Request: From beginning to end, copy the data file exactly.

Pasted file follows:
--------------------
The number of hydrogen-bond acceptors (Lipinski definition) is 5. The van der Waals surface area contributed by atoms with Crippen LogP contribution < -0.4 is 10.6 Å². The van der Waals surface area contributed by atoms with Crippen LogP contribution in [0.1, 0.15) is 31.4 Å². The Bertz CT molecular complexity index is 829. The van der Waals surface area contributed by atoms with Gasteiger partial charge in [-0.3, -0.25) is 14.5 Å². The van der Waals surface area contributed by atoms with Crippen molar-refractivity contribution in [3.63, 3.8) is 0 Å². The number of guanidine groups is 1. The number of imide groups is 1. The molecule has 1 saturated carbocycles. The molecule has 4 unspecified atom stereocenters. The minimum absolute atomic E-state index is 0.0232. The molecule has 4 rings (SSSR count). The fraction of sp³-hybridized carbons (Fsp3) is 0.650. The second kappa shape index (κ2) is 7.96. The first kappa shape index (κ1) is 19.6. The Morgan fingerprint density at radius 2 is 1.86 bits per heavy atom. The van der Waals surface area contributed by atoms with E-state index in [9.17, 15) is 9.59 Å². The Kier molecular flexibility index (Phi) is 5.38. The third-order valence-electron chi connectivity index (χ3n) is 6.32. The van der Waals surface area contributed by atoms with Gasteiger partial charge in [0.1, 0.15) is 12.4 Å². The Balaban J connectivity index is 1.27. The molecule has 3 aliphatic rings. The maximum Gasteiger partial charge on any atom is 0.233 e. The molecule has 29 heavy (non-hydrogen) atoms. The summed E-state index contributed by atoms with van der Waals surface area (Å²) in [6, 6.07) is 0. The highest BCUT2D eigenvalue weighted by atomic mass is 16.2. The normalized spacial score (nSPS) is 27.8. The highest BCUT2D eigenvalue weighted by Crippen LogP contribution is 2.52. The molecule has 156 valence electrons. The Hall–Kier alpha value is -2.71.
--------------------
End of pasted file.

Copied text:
The number of hydrogen-bond acceptors (Lipinski definition) is 5. The van der Waals surface area contributed by atoms with Crippen LogP contribution < -0.4 is 10.6 Å². The van der Waals surface area contributed by atoms with Crippen LogP contribution in [0.1, 0.15) is 31.4 Å². The Bertz CT molecular complexity index is 829. The van der Waals surface area contributed by atoms with Gasteiger partial charge in [-0.3, -0.25) is 14.5 Å². The van der Waals surface area contributed by atoms with Crippen molar-refractivity contribution in [3.63, 3.8) is 0 Å². The number of guanidine groups is 1. The number of imide groups is 1. The molecule has 1 saturated carbocycles. The molecule has 4 unspecified atom stereocenters. The minimum absolute atomic E-state index is 0.0232. The molecule has 4 rings (SSSR count). The fraction of sp³-hybridized carbons (Fsp3) is 0.650. The second kappa shape index (κ2) is 7.96. The first kappa shape index (κ1) is 19.6. The Morgan fingerprint density at radius 2 is 1.86 bits per heavy atom. The van der Waals surface area contributed by atoms with E-state index in [9.17, 15) is 9.59 Å². The Kier molecular flexibility index (Phi) is 5.38. The third-order valence-electron chi connectivity index (χ3n) is 6.32. The van der Waals surface area contributed by atoms with Gasteiger partial charge in [0.1, 0.15) is 12.4 Å². The Balaban J connectivity index is 1.27. The molecule has 3 aliphatic rings. The maximum Gasteiger partial charge on any atom is 0.233 e. The molecule has 29 heavy (non-hydrogen) atoms. The summed E-state index contributed by atoms with van der Waals surface area (Å²) in [6, 6.07) is 0. The highest BCUT2D eigenvalue weighted by atomic mass is 16.2. The normalized spacial score (nSPS) is 27.8. The highest BCUT2D eigenvalue weighted by Crippen LogP contribution is 2.52. The molecule has 156 valence electrons. The Hall–Kier alpha value is -2.71.